The key to the mystery of life and death is found in the revelation that in the beginning was the Word.  The Word was God, and through the Word everything was created and has its being.
 
The beating heart of life has its source in the Word.
 
The wonder, beauty and glory of Christian revelation is that the Word broke into human history as a human being.  The eternal entered time.  The First-born clothed himself with our humanity.  The meaning, purpose and goal of our existence was revealed.  God became man in order that we might enjoy his divine life.
 
The truth of the incarnation liberates us from despair and hopelessness.  its light illuminates the darkness.  Our lasting inheritance is that through and in Christ we have become children of God.
 
In this truth we stand with dignity, joy, confidence and hope.  As we contemplate the beauty and the wonder of the incarnation, our faith is strengthened and our hope renewed.
 
On the eve of a new year it is good both to look back and to look forward.  We can look back in thanks and look forward in hope.  We can rejoice in Good’s goodness and grace to us and thank him for all that unfolded in 2019.
 
The new year ahead of us we dedicate to the loving care and inspiration of the Holy Spirit, the Lord the Giver of Life; through his power we shall plumb new depths of God’s grace and wisdom.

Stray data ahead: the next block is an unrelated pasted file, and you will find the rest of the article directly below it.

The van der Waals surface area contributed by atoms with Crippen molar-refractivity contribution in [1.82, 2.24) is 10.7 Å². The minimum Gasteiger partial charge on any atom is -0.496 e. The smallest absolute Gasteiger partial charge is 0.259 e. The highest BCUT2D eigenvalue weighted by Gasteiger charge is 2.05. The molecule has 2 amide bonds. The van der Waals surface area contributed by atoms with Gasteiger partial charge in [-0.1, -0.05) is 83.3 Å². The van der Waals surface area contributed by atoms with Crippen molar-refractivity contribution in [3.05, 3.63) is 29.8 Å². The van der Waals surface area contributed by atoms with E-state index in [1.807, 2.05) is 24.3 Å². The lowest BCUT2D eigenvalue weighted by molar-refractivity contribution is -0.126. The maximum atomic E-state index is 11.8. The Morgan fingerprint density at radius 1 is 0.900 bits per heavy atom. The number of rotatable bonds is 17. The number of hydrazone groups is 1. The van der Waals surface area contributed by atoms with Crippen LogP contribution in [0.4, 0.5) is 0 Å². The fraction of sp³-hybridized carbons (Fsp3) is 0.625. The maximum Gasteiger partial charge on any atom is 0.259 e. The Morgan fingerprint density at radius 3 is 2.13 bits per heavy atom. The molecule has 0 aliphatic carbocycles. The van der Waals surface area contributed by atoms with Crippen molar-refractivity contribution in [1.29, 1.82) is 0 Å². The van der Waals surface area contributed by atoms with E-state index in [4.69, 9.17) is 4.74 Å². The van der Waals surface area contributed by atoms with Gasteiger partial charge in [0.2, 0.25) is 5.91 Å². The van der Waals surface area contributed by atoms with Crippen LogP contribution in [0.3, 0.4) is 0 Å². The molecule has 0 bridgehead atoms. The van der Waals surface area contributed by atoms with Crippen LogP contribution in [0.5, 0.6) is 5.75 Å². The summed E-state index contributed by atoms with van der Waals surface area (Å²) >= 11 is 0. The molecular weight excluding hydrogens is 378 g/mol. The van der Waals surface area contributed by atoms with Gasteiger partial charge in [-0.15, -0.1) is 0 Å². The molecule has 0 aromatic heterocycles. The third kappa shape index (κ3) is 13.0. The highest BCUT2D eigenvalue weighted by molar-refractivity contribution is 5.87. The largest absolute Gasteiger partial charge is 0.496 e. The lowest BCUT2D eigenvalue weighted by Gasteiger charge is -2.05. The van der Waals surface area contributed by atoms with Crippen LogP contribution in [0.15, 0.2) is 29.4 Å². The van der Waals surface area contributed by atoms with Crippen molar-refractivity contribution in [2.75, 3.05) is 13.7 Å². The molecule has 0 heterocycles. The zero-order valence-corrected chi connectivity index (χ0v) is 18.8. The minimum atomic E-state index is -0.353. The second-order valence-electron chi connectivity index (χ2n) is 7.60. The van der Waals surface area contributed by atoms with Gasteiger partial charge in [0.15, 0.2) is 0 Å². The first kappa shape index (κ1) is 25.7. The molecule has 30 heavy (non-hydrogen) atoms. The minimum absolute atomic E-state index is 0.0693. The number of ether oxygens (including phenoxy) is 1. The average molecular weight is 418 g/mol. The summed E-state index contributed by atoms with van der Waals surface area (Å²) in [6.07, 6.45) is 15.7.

Heavenly Father, your wonderful plan of salvation, the mystery hidden in ages past, has now been revealed in all its splendour and truth.  Your Son, the Word, the Light and Life, entered human history and rescued us from the grip of sin, Satan and death.  On the threshold of 2020 I dedicate my life to your Holy Spirit and ask that you renew the face of the earth.
 
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The grace of Jesus

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Luke 19:1-10
 
Jesus came to seek and save the lost, for sure, but he also came to flip everything on its head.  
 
If we could but grasp that none of us is righteous.  The only way that anyone can be reconciled with God is through the saving death and resurrection of Jesus.
 
We share a common humanity with every person on Earth: the drug addicts, the prisoners, the cheats, the adulterers and those our media highlight as beyond redemption.  
 
No one is beyond redemption because Jesus died to save us all.
 
Lord Jesus, you came to seek and save the lost.  Grant me a compassionate heart, especially towards those despised and rejected by society; teach me that there for your grace go I.